Genovis acquires IP rights to DNA copying enzyme developed at Uppsala University


Life science company Genovis has acquired the patent rights to Sloppymerase, an artificial enzyme developed at Lab Söderberg at Uppsala University's Department of Pharmaceutical Biosciences. "We aim to pave new ways for both molecular biology research and cancer therapies," says Ola Söderberg, Professor of Pharmaceutical cell biology.

Professor Ola Söderberg och doktorand Leonie Wenson, Farmaceutiska fakulteten
Professor Ola Söderberg and PhD Student Leonie Wenson, the Faculty of Pharmacy

Genovis, based in Medicon Village and developer of enzymes for the life science industry, has announced their acquisition of the IP rights to Sloppymerase, an artificial DNA polymerase developed at Uppsala University's research environment in pharmaceutical cell biology. With the acquisition, Genovis will expand its customer offering to include enzymes in genomics.

Ola Söderberg, Professor of Pharmaceutical cell biology
Ola Söderberg, Professor of Pharmaceutical cell biology

“One of the most important tasks of proteins is to catalyse chemical reactions in their role as enzymes. Molecular biology methods often use naturally occurring enzymes, which comes with limitations. We have therefore developed Sloppymerase, an artificial DNA-copying enzyme which is extremely error-prone, thus enabling amazing possibilities in such areas as biotechnology and medical research,” says Ola Söderberg, Professor of Pharmaceutical cell biology.

Genovis, designer and provider of innovative tools for drug development, will with the acquisition receive exclusive rights to develop and commercialize products based on Sloppymerase. The company will next initiate collaborations with partners as part of the continued product development to prepare the commercialization of the enzyme.

Genovis"We are excited to have the opportunity to acquire the rights to a unique enzyme with potential uses in several applications within the life science field, from research to diagnostics and forensics. The acquisition follows our strategy to commercialize academic research into high-value products and broaden our offerings", says Fredrik Olsson, CEO of Genovis.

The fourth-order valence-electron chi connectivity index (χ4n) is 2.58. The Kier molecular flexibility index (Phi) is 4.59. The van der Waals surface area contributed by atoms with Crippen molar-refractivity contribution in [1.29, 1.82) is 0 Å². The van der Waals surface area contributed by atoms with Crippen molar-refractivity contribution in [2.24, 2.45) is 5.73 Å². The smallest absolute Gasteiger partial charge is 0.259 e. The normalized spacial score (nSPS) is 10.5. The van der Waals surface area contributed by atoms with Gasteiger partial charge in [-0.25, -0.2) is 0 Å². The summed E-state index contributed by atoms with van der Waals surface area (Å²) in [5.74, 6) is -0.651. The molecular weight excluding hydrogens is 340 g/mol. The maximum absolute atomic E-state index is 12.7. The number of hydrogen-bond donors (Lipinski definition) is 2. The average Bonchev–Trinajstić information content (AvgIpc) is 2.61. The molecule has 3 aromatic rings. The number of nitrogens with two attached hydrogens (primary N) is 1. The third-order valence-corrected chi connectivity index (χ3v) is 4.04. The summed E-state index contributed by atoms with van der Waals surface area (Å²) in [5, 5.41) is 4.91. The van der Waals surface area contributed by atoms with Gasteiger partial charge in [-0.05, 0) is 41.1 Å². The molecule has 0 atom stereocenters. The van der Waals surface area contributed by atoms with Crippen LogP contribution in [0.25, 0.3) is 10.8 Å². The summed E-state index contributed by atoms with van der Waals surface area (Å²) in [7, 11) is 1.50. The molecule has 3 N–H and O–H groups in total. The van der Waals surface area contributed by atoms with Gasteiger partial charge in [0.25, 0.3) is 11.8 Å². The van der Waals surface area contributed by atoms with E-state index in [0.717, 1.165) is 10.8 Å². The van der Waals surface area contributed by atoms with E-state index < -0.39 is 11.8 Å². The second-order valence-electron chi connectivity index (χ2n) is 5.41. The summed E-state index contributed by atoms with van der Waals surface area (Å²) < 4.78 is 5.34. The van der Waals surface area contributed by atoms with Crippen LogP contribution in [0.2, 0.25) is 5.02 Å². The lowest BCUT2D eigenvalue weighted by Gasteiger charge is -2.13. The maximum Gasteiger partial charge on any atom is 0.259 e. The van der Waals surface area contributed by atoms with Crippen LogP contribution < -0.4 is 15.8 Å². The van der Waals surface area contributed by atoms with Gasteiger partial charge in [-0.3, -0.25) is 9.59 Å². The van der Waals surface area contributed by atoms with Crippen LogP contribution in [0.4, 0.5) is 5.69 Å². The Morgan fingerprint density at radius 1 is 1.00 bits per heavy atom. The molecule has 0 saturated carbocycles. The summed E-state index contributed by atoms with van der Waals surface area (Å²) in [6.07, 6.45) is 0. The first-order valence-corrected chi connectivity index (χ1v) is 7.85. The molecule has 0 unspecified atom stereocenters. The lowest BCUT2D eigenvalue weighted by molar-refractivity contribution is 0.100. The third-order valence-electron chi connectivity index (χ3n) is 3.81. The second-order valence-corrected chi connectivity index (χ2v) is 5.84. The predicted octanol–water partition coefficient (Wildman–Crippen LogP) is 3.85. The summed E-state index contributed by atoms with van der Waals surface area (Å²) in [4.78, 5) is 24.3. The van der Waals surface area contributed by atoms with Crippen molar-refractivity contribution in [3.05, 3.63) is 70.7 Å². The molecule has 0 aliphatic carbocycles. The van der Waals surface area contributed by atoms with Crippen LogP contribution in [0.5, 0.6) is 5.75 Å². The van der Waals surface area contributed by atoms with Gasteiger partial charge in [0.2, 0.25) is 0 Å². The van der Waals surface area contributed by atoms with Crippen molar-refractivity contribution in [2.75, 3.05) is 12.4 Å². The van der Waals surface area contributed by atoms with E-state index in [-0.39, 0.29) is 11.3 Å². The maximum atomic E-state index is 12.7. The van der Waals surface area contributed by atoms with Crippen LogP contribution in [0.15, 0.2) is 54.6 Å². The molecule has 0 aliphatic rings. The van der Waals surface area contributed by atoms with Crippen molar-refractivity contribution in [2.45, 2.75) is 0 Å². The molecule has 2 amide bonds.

Ola Söderberg's research team will, in parallel and with funding from the Swedish Cancer Foundation, use Sloppymerase to develop a method to study the processes that lead to the emergence and progress of cancer.

“Damage to the DNA can occur as the result of radiation or toxic chemicals. If this damage is repaired incorrectly, the DNA can mutate and in turn cause cancer. Our ambition is to develop a method to determine where in the cell DNA damage occurs, and a system where the mutation rate can be accelerated in selected cells, enabling lab studies of how a normal cell develops into a cancer cell. With this, we hope to provide a clear picture of what happens when cancer cells occur, why some become more malignant and in some cases are not killed despite treatment – which might in the long run contribute to new and more effective treatments,” says Ola Söderberg.


  • The researchers at Uppsala University who have developed Sloppymerase are:
    Ola Söderberg, Professor of Pharmaceutical cell biology 
    Leonie Wenson, PhD Student
    Johan Heldin, Researcher
    Björn Hellman, Professor of Toxicology
    Erik Bivehed, PhD Student



Ola Söderberg, professorOla Söderberg, Professor
Uppsala University

text: Magnus Alsne, photo: Mikael Wallerstedt

text: Magnus Alsne, foto: Mikael Wallerstedt

More news

Last modified: 2024-04-04